‘Prisoner 4374’ by A. J. Griffiths-Jones

Prisoner 4374
Prisoner 4374
5 stars copy

Scottish-born Dr. Thomas Neill Cream is often suspected of being the face behind the Jack the Ripper murders, but has he been misrepresented? There’s no doubt he was responsible for several deaths, but does the fact that he spent time in an American prison during the Whitechapel killings let him off the hook, or could he have been otherwise involved in the legendary murders? Beginning with Cream’s early years in Montreal, the author of this fascinating book allows the Doctor himself to tell his own story, charting his many romantic liaisons as well as portraying his progression from supplier of dubious ‘cure-all’ remedies, to abortionist and murderer.

With a special interest in Victorian villains, Ms Griffiths-Jones has utilised extensive research, accessing previously unpublished photographs and documents to bring Dr Cream’s story to life. Adopting an unconventional autobiographical style, she perfectly captures the tone and style of the period, writing in a voice that screams with authenticity and truth.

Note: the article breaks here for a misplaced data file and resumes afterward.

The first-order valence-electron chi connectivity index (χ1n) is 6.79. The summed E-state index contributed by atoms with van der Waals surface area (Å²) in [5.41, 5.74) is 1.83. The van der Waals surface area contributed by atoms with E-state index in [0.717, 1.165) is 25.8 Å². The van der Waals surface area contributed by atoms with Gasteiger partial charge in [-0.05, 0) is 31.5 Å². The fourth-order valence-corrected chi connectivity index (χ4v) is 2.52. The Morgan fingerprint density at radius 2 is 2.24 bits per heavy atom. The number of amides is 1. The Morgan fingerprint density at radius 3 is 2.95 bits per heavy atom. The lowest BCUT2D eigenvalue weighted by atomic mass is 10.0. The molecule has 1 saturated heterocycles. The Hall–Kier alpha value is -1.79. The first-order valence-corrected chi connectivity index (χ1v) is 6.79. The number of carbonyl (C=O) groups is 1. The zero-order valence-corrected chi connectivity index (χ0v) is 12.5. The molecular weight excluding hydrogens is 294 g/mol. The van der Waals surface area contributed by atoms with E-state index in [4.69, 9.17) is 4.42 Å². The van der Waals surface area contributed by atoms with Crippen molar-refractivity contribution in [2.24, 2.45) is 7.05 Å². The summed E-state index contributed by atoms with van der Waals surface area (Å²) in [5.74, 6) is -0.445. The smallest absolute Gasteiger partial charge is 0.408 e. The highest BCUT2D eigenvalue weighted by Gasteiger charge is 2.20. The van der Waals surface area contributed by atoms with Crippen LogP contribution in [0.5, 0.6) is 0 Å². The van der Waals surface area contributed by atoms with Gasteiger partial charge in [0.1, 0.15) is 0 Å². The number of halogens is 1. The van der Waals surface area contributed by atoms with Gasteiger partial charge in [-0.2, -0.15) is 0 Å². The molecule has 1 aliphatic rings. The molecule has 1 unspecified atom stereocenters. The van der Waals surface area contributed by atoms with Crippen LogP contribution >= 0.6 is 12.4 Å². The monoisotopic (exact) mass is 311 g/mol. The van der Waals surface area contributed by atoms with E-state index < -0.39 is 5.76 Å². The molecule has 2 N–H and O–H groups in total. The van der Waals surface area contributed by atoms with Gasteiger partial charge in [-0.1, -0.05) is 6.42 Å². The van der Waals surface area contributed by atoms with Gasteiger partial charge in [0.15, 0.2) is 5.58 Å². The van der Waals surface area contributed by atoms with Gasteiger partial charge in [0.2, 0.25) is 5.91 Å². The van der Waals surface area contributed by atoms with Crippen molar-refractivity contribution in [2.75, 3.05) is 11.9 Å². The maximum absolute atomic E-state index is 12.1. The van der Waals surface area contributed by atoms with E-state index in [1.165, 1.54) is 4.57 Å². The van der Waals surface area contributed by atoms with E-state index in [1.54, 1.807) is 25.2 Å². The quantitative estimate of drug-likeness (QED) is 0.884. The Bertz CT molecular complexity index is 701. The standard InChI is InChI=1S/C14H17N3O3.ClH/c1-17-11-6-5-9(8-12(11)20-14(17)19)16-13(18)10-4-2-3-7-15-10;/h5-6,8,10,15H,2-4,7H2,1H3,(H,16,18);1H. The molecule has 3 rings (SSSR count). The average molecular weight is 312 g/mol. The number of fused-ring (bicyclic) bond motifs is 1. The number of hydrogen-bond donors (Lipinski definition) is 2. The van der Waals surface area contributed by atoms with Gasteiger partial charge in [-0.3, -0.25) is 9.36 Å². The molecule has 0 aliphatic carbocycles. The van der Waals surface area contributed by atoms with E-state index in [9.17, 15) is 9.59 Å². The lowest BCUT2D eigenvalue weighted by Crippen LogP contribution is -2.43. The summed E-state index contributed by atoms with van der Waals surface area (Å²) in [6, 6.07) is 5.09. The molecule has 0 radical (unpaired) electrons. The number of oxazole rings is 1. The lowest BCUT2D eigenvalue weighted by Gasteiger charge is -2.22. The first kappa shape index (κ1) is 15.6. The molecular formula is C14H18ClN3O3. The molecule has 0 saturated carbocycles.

I loved this book from the first page, found myself held in the Doctor’s evil grip, and was unable to put the damn thing down (expect for a little sleep!) until the very end. The author’s attention to detail only adds to the authentic feel of the work, sketching perfect images of the times, the people and the murderous killing spree.

A. J. Griffiths-Jones is a highly talented and clever writer and I’ll be looking out for the sequel to ‘Prisoner 4374’ with great eagerness.

 
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7 thoughts on “‘Prisoner 4374’ by A. J. Griffiths-Jones

  1. I certainly am! After unearthing a new suspect, archived letters & a web of intrigue, I’m expecting to finish the next book at the end of 2017. Thanks Colin for a great review.

    Liked by 1 person

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